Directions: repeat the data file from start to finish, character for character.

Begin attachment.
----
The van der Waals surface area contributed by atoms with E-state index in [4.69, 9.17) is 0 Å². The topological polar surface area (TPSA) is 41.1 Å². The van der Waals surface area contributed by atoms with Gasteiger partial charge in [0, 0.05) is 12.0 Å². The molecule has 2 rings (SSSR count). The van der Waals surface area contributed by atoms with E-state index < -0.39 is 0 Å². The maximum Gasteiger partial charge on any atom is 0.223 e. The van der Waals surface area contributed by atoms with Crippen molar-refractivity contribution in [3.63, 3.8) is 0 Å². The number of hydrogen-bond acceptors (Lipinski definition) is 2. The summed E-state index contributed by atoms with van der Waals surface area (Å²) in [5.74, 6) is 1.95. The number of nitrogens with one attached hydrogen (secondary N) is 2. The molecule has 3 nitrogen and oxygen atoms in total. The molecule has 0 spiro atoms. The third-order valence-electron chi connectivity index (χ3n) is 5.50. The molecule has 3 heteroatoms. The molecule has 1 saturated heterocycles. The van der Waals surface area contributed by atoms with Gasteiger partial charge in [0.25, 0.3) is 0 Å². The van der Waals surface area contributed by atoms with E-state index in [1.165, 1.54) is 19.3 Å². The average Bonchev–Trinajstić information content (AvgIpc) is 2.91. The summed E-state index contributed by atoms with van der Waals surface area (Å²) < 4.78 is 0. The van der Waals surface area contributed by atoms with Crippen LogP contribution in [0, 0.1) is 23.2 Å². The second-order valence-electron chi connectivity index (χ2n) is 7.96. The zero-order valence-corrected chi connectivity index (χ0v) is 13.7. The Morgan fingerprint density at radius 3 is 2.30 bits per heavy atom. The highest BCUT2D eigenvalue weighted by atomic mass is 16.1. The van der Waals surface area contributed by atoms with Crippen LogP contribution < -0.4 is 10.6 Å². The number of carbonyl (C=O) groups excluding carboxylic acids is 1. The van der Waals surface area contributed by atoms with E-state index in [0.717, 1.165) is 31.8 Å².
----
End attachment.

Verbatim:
The van der Waals surface area contributed by atoms with E-state index in [4.69, 9.17) is 0 Å². The topological polar surface area (TPSA) is 41.1 Å². The van der Waals surface area contributed by atoms with Gasteiger partial charge in [0, 0.05) is 12.0 Å². The molecule has 2 rings (SSSR count). The van der Waals surface area contributed by atoms with E-state index < -0.39 is 0 Å². The maximum Gasteiger partial charge on any atom is 0.223 e. The van der Waals surface area contributed by atoms with Crippen molar-refractivity contribution in [3.63, 3.8) is 0 Å². The number of hydrogen-bond acceptors (Lipinski definition) is 2. The summed E-state index contributed by atoms with van der Waals surface area (Å²) in [5.74, 6) is 1.95. The number of nitrogens with one attached hydrogen (secondary N) is 2. The molecule has 3 nitrogen and oxygen atoms in total. The molecule has 0 spiro atoms. The third-order valence-electron chi connectivity index (χ3n) is 5.50. The molecule has 3 heteroatoms. The molecule has 1 saturated heterocycles. The van der Waals surface area contributed by atoms with Gasteiger partial charge in [0.25, 0.3) is 0 Å². The van der Waals surface area contributed by atoms with E-state index in [1.165, 1.54) is 19.3 Å². The average Bonchev–Trinajstić information content (AvgIpc) is 2.91. The summed E-state index contributed by atoms with van der Waals surface area (Å²) < 4.78 is 0. The van der Waals surface area contributed by atoms with Crippen LogP contribution in [0, 0.1) is 23.2 Å². The second-order valence-electron chi connectivity index (χ2n) is 7.96. The zero-order valence-corrected chi connectivity index (χ0v) is 13.7. The Morgan fingerprint density at radius 3 is 2.30 bits per heavy atom. The highest BCUT2D eigenvalue weighted by atomic mass is 16.1. The van der Waals surface area contributed by atoms with Crippen LogP contribution < -0.4 is 10.6 Å². The number of carbonyl (C=O) groups excluding carboxylic acids is 1. The van der Waals surface area contributed by atoms with E-state index in [0.717, 1.165) is 31.8 Å².